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Yannick and I have been students for so long that we were “forced” to become “sophisticated” senior students, at least financial-wise.
We came from China. There is an annual $5,000 exclusion of a student’s wages for the first 5 years. We were very happy back then, because we were optimistic that we could finish our PhD’s in 5 years.
As you know now that we did not accomplish our mission within 5 years. In the 6th year, as we were grudging the loss of the “$5000 exclusion of students wages”, we started extensive research on tax laws, treaties, and even attended a PhD level taxation seminar! (You see, there is a reason that we stayed in graduate schools for such a long time).
And you know what? Our efforts did get rewarded! Here is what we found: The tax treaty from the People’s Republic of China (PRC) contains no time limit, and a Chinese student who qualifies for it may use the article for as long as he is still in valid F-1 status, including during that period in which he is engaged in practical training in valid F-1 status.
So, if you are from P.R.C, still a student after 5 years in U.S., and believe in “NO Taxation Without Representation”, here is something we want to share with you. Hopefully this will save you some time, and help you get out of graduate school early.
Step by Step instruction to get you $5,000 tax exclusion:
I. Download Form 8833 .
II. Fill out the form like this:
1. Enter the specific Treaty position relied on:
(a) Treaty country: People’s Republic of China
(b) Articles: 20(C), Paragraph 2 of 04-30-1984 prot.
2. List the internal revenue code provisions overruled or modified by the treaty asked return position: IRC61; 871(b)
3. Name, identifying number of …. : N/A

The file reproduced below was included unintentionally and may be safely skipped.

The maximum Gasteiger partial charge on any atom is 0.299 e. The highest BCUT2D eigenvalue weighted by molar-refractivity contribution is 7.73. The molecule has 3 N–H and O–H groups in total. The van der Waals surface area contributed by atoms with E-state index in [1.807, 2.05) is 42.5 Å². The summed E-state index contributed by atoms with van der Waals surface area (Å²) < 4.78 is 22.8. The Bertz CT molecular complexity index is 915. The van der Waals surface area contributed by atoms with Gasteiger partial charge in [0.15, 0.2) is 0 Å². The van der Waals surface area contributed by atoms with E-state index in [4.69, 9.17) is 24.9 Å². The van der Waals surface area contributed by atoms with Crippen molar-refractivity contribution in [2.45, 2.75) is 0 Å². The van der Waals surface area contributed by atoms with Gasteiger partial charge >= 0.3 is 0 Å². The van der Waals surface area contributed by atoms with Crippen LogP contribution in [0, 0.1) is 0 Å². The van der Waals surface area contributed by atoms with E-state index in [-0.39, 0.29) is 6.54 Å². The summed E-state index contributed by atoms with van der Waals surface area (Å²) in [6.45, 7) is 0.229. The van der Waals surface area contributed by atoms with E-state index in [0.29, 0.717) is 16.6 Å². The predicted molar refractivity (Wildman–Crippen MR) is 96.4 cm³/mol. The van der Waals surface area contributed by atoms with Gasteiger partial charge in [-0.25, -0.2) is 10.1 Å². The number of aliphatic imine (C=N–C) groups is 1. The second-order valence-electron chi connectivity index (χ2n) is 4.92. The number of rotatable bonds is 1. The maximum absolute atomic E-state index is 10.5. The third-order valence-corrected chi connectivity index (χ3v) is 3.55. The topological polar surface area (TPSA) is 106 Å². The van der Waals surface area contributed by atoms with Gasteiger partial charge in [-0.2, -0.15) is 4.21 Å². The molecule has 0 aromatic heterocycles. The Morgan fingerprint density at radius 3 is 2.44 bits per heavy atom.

4. List the provision(s) of the limitation on benefits…: N/A
5. Explain the treaty-based return position taken:
The taxpayer is a citizen of the People’s Republic of China. He entered the United States on on an F-1 visa (student), and has remained in F-1 status continuously since. Under the residency rules of IRC7701 (b), the taxpayer passed the substantial presence test in and his residency starting date was 01-01-. This means that for 2006, the taxpayer is a resident alien and is filing form 1040 for 2006 as a resident alien.
Article 20(c) of the USA-China income tax treaty allows an annual $5000 exclusion of student wages from gross income. The article contains no time limit, and a Chinese student who qualifies for it may use the article for as long as he is a bona fide student in valid F-1 status. Paragraph 2 of the 04-30-1984 protocol of the USA-China income tax treaty contains the “saving clause” of the treaty, which normally acts to nullify the tax treaty’s benefits once a resident of China has become a resident of the USA. However, paragraph 2 of the Protocol also specifies exceptions to the saving clause, among which is article 20 on student and trainees. This means that, even though the taxpayer has become a resident alien under the substantial present test of IRC 7701(b), he may still claim the benefit of article 20 of the USA-China income tax treaty. The taxpayer has elected to do this, and is claiming an exclusion from gross income for 2006 of $5,000 in student wages as allowed by article 20(c) of the USA-China income tax treaty. TOTAL EXCLUSION CLAIMED: $5,000
Gong Xi Fa Cai!